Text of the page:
Professor of Atmospheric Chemistry
My main area of research is concerned with the global growth of Montreal Protocol gases or gases that are involved in stratospheric ozone depletion (CFCs, HCFCs, halons) and the Kyoto gases or gases that are involved in global warming (CO2, CH4, N2O, SF6, HFCs and PFCs). Measurement of these key compounds is vital in obtaining a greater understanding of the processes involved in Climate Change and Ozone Depletion. This internationally recognised work is funded by Department of Energy and Climate Change (DECC), the Irish Environmental Protection Agency (EPA), the National Aeronautics and Space Administration (NASA) and the National Oceanic and Atmospheric Administration (NOAA).
As a member of the Advanced Global Gases Experiment (AGAGE) team, I am principal scientist in charge of two of the five AGAGE research stations (Ireland and Barbados). AGAGE is one of only two groups in the world making ground based global measurements of these compounds. This area of research has expanded in recent years with national and EU funded projects such as SOGE, SOGE-A, UK-SOLAS, Eurohydros, InGOS and GAUGE.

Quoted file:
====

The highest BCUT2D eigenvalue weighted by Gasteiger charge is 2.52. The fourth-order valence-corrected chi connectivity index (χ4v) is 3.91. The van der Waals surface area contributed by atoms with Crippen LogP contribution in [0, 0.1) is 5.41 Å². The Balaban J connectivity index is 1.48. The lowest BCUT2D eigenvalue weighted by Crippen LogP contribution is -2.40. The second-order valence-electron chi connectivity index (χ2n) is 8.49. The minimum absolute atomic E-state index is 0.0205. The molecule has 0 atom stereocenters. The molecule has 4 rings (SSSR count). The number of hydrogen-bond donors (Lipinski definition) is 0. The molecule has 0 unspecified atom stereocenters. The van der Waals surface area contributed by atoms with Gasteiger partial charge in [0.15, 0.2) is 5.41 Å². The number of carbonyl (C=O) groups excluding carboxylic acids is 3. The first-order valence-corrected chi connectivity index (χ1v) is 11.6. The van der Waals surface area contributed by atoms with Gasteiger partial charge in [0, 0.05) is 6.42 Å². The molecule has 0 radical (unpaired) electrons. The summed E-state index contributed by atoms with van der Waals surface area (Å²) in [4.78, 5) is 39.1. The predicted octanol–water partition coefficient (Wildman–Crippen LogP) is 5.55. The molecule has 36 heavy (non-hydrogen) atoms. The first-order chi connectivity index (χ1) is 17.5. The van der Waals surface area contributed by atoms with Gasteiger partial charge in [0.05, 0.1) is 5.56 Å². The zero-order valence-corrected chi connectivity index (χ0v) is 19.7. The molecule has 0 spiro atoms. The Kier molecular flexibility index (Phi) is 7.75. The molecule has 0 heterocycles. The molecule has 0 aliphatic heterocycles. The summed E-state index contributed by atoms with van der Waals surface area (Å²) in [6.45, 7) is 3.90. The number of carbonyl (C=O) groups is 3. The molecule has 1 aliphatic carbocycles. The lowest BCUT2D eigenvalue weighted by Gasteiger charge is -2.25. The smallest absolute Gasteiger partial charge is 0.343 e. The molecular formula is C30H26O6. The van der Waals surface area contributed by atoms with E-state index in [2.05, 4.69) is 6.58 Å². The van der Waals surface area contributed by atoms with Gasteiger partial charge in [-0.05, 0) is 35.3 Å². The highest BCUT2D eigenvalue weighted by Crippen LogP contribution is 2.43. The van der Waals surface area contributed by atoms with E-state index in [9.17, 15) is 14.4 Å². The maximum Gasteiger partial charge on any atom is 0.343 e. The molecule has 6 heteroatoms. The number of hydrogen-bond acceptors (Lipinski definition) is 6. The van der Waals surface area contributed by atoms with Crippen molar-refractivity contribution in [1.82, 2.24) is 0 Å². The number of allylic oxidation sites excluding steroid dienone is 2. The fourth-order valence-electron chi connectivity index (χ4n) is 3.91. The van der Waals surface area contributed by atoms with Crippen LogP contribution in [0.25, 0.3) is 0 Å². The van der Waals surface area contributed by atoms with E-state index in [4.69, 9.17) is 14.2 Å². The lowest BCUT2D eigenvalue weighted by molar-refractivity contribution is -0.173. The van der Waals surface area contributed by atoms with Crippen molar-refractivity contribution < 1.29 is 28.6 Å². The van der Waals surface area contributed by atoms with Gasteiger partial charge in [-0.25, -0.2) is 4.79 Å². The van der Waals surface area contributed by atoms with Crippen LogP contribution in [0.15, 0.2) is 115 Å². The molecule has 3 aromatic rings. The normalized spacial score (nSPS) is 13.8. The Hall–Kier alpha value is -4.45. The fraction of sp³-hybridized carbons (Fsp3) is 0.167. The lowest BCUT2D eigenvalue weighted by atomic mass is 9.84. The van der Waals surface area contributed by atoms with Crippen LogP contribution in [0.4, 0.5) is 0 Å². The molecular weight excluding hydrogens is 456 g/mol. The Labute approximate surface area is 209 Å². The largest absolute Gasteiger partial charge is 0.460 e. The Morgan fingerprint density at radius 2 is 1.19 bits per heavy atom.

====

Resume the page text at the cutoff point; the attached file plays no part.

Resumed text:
I lead the UK DECC Network. This network incorporates a range of novel measurement approaches, and is a collaboration between the Universities of Bristol, East Anglia, and the UK Met. Office (http://www.metoffice.gov.uk/atmospheric-trends/)
Other areas of research include the development of equipment for monitoring a wide variety of other ozone precursor compounds, which play an important role in issues of public health and urban/rural pollution assessments. The group has also gained great expertise in the area of tracer release experiments. The transport and dispersion of pollutants has enormous implications for the environment on urban, regional and global scales. On urban scales, local emissions of pollutants can directly impact on the health of the inhabitants, while chemical changes and deposition during transport can have more widespread regional effects.